Manchester United continued their honeymoon period under caretaker manager Ole Gunnar Solskjaer after beating Tottenham Hotspur 1-0 away at Wembley on Sunday. Marcus Rashford scored the only goal of the game at the stroke of half-time to seal three points for the Red Devils, who are gaining some much-needed momentum ahead of an important period of the season.
Solskjaer depicted his managerial propensity that worked wonders, especially in the first half. His idea of positioning Rashford on the inside left channel caused trouble to the centre-backs. Eventually, the goal came from that route and the striker was clinical to score on the counter.
David de Gea made some stupendous saves to deny the home side a chance to equalise in the second half. Paul Pogba had another terrific game under the new regime, providing the assist for the only goal of the game and being a threat with the ball in the midfield.
Let’s tactically and statistically analyse the performances of David de Gea and Paul Pogba against Tottenham Hotspur:
Talking about the first half, where Manchester United controlled the game with and without the ball, Pogba was at the thick of things. The Frenchman chose to be behind the ball after the break as Spurs went for the broke. However, his ball-carrying ability on the counter and the propensity to make runs in the box was a threat all game.
In terms of tactics, he was given the free role in the midfield to pick the moments to perform a particular job. In possession, the Frenchman moved forward and joined the attacks, while without possession, he supported his midfielders to close out the spaces.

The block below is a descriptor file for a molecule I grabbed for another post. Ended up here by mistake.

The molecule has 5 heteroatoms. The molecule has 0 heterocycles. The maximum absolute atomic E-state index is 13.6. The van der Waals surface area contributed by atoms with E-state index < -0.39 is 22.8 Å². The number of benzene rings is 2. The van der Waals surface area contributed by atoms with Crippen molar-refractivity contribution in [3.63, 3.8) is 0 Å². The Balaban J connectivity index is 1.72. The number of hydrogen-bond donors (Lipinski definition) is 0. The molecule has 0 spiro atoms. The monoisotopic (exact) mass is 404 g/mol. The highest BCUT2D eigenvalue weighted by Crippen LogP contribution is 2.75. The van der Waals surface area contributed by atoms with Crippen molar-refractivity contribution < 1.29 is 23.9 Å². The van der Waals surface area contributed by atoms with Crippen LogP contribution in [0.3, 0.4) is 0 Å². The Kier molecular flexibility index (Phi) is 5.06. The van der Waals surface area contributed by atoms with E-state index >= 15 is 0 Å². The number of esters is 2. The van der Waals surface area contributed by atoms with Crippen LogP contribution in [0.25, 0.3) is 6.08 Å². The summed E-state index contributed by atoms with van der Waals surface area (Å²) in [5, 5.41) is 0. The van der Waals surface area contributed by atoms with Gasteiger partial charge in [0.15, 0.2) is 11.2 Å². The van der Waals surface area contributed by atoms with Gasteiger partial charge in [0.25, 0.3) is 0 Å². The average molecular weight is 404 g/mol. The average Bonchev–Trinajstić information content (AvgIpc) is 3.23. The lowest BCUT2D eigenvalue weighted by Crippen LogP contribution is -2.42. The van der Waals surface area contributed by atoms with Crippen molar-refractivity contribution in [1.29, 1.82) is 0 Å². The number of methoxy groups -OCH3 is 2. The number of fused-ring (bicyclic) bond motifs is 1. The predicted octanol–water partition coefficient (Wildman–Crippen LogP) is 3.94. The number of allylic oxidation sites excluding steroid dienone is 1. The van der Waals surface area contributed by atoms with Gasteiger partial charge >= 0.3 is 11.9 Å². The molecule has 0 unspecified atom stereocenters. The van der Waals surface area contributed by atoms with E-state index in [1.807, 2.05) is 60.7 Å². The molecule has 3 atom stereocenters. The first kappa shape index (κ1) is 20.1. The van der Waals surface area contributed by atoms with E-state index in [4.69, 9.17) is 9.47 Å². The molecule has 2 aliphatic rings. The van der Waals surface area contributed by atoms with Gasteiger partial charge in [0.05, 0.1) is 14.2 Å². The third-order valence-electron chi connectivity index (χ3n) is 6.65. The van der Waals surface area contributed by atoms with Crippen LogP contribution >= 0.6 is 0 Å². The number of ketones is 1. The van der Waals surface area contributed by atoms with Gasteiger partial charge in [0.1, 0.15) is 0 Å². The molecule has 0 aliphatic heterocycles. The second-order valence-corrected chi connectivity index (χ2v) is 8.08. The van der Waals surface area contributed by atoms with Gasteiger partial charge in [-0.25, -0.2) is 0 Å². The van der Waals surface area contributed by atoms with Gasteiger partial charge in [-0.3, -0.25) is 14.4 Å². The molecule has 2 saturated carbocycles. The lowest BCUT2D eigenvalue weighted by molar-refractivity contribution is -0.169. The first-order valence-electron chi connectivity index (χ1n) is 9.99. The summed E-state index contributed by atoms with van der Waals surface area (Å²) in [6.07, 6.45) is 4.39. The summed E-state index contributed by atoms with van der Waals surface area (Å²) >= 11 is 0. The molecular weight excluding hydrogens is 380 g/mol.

He made 30 passes with an accuracy of 81% and also made three key passes, one of them being a wonderful assist for Rashford. The 25-year-old attempted six dribbles and was successful in four of them. He had five shots on target, epitomising his threat when time and space are given around the box. The Frenchman won 7 of the 18 duels, which is a good return. (Sofascore.com)
All this being said, had David de Gea not been in goal, United could have conceded at least twice. The Spaniard was just on top of his game, making save after save to deny the opposition.
Spurs had an expected goal (xG) of 1.80, meaning the chances they created should amount to them scoring close to two goals in the game. (Expected goal number – UnderStat.com)
But De Gea made 11 saves, all in the second half, most of them with his feet, to thwart the Londoners. His ability to read the minds of the attackers and move his body accordingly to make a save is something outrageous.
He doesn’t have to always get down and apply his hand to stop a shot, and rather uses his feet to block the shots that are hit low and hard. Phenomenal.
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